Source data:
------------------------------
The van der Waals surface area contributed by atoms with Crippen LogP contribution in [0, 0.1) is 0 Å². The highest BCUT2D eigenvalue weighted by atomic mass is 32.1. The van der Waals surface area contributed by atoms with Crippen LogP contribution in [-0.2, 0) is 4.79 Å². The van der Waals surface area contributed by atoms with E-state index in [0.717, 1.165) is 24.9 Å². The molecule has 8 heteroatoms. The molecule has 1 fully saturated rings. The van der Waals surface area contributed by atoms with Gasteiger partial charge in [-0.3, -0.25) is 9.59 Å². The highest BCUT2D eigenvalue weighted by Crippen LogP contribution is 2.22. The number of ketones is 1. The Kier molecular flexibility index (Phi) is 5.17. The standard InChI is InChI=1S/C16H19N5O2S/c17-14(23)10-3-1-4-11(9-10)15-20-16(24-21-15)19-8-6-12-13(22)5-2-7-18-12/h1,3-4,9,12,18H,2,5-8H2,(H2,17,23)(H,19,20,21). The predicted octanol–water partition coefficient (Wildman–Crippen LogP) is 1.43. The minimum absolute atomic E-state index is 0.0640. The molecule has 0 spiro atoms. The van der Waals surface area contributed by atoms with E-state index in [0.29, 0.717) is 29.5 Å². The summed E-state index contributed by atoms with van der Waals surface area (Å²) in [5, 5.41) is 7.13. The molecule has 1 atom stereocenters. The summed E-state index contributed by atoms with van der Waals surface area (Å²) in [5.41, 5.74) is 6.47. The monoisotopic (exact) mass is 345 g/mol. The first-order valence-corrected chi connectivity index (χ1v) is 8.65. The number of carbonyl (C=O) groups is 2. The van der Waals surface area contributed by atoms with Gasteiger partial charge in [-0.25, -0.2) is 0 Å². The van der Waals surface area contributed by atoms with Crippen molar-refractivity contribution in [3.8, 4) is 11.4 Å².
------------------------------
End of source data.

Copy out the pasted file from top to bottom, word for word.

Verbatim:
The van der Waals surface area contributed by atoms with Crippen LogP contribution in [0, 0.1) is 0 Å². The highest BCUT2D eigenvalue weighted by atomic mass is 32.1. The van der Waals surface area contributed by atoms with Crippen LogP contribution in [-0.2, 0) is 4.79 Å². The van der Waals surface area contributed by atoms with E-state index in [0.717, 1.165) is 24.9 Å². The molecule has 8 heteroatoms. The molecule has 1 fully saturated rings. The van der Waals surface area contributed by atoms with Gasteiger partial charge in [-0.3, -0.25) is 9.59 Å². The highest BCUT2D eigenvalue weighted by Crippen LogP contribution is 2.22. The number of ketones is 1. The Kier molecular flexibility index (Phi) is 5.17. The standard InChI is InChI=1S/C16H19N5O2S/c17-14(23)10-3-1-4-11(9-10)15-20-16(24-21-15)19-8-6-12-13(22)5-2-7-18-12/h1,3-4,9,12,18H,2,5-8H2,(H2,17,23)(H,19,20,21). The predicted octanol–water partition coefficient (Wildman–Crippen LogP) is 1.43. The minimum absolute atomic E-state index is 0.0640. The molecule has 0 spiro atoms. The van der Waals surface area contributed by atoms with E-state index in [0.29, 0.717) is 29.5 Å². The summed E-state index contributed by atoms with van der Waals surface area (Å²) in [5, 5.41) is 7.13. The molecule has 1 atom stereocenters. The summed E-state index contributed by atoms with van der Waals surface area (Å²) in [5.41, 5.74) is 6.47. The monoisotopic (exact) mass is 345 g/mol. The first-order valence-corrected chi connectivity index (χ1v) is 8.65. The number of carbonyl (C=O) groups is 2. The van der Waals surface area contributed by atoms with Gasteiger partial charge in [-0.25, -0.2) is 0 Å². The van der Waals surface area contributed by atoms with Crippen molar-refractivity contribution in [3.8, 4) is 11.4 Å².